‘I was also wearing a size 42 but the day finally came where I couldn’t get them on, so I bought a size 44, it was at that moment I said to myself – no more, that is it! I needed to start losing weight! I told myself I was only going to buy one pair. My highest weight was 268lbs. So I decided to target one healthy thing at a time. I was drinking about 10-12 cokes a day, so I started to cut-back.’ Beau replied.

fatpic‘The next thing I was going to cut back on was my 2-3 days per week drive thru trips to McDonald’s for breakfast. So I replaced coke with water, McDonald’s with banana and oatmeal or similar healthy choices. It took me 3-4 months to conquer each phase and it took me 4 years to go from 268lbs to under 200lbs, just by eating better. It was creating a new lifestyle – which took a lot of discipline.’ Beau stated.

Beau went on to tell me, ‘When I was at 220lbs I decided to do my first 5k, so I went out for a 1 mile run and I couldn’t even complete a half mile – I wasn’t upset as I always tried to stay positive and realistic about these milestones and my health. So every day I would go out on that very same route and eventually I could start to go further and within 4 months I could finally complete a 5k. So I signed up for my first 5k and I was ‘soo’ emotional when I completed it – it was a big deal for me.’ Beau said.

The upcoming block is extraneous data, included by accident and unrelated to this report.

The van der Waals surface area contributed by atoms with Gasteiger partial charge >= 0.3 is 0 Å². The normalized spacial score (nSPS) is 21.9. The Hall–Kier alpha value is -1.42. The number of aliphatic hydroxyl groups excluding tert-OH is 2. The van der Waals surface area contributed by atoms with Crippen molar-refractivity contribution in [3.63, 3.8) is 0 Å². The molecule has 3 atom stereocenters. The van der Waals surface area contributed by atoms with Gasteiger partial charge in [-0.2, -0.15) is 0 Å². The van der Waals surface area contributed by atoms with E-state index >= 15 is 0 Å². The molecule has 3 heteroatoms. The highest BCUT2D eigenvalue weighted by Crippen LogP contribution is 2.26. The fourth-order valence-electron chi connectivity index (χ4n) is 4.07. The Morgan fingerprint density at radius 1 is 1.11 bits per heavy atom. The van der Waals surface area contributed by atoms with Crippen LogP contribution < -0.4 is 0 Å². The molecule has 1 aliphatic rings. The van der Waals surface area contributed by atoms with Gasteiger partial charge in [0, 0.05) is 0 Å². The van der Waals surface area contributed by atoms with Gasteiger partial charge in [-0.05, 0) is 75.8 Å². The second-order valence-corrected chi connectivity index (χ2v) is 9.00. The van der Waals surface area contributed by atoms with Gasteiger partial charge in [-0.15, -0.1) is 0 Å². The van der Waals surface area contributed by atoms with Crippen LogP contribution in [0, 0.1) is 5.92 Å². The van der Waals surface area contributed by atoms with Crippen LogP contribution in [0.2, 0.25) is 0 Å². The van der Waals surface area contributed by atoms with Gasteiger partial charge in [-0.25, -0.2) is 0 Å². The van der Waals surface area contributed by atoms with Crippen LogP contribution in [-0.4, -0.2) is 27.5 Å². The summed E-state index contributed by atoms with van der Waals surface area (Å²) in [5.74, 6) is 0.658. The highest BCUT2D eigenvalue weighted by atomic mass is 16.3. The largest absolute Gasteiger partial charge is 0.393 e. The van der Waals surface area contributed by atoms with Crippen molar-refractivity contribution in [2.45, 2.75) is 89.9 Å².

From not being able to complete a half mile to finally being able to run 3.1 miles is a huge accomplishment and something everyone can relate to, even lifelong runners – we all got started somehow. Beau replied ‘When I got started I didn’t know anything about 5ks.’

‘I learned that running also needed to become a lifestyle so I signed up for another 5k. I was targeting at least one 5K per month in my first year and I actually exceeded it. I then graduated to doing 10ks and I eventually got comfortable with that and advanced to Half-Marathons and then Marathons where I found myself doing 6-7 marathons a year,’ Beau stated.